Engine Facts



  • Engines are devices that convert fuel into movement.
  • Most engines work by burning the fuel to make gases that expand rapidly as they get hot.
  • Engines that burn fuel to generate power are called heat engines. The burning is called combustion.
  • An internal combustion engine, as used in a car, a jet or a rocket, burns its fuel on the inside.
  • In engines such as those in cars and diesel trains, the hot gases swell inside a chamber (the combustion chamber) and push against a piston or turbine.
  • An external combustion engine burns its fuel on the outside in a separate boiler that makes hot steam to drive a piston or turbine. Steam engines on trains and boats work in this way.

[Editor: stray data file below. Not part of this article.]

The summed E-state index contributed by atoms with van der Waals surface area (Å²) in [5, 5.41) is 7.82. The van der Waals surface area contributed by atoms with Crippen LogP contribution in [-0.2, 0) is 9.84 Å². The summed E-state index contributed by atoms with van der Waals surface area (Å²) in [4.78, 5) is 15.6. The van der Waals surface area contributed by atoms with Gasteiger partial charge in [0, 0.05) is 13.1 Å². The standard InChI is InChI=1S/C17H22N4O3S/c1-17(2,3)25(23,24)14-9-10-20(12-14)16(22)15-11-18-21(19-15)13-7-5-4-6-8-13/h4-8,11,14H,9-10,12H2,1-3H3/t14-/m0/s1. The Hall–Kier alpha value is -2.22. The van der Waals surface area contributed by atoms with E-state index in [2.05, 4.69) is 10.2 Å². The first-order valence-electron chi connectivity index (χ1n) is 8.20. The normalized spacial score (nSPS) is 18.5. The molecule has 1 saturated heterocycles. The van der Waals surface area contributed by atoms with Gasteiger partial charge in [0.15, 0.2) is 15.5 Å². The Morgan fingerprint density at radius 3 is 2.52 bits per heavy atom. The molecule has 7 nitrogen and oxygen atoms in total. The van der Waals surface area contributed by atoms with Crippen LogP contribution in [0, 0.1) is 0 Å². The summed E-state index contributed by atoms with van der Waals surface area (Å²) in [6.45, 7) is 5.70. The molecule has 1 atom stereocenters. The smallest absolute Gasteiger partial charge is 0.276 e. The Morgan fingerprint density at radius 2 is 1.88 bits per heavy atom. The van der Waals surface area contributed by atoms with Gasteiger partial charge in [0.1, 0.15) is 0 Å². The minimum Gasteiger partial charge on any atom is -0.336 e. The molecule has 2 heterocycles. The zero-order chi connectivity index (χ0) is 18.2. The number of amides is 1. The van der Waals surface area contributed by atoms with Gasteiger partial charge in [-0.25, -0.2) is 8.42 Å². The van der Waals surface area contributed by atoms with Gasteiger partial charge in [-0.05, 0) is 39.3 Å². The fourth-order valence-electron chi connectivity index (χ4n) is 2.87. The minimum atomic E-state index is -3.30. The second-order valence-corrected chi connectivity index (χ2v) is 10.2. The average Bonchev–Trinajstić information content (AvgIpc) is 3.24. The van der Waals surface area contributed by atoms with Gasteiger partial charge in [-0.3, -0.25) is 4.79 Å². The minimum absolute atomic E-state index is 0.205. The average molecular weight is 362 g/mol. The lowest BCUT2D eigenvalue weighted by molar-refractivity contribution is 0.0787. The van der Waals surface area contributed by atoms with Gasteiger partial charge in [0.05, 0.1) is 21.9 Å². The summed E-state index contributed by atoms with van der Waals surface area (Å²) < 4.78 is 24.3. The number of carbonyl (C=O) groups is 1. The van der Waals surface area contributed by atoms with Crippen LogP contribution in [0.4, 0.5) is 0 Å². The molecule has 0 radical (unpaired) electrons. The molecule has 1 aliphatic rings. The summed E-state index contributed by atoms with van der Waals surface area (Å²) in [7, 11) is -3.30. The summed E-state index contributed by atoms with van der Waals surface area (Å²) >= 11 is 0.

• The Thrust car used a rocket motor to give it the acceleration it needed further its attempt on the world land speed record.
  • Engines with pistons that go back and forth inside cylinders are called reciprocating engines.
  • In jets and rockets, hot gases swell and push against the engine as they shoot out of the back.
  • In four-stroke engines, such as those in most cars, the pistons go up and down four times for each time they are thrust down by the hot gases.
  • In two-stroke engines, such as those on small motorcycles, lawnmowers and chainsaws, the piston is pushed by burning gases every time it goes down.
  • A jet engine burns fuel with air drawn in from the atmosphere in order to generate gases: it discharges these from the rear to power the craft along. 155 Hot gases leave the rear of the craft.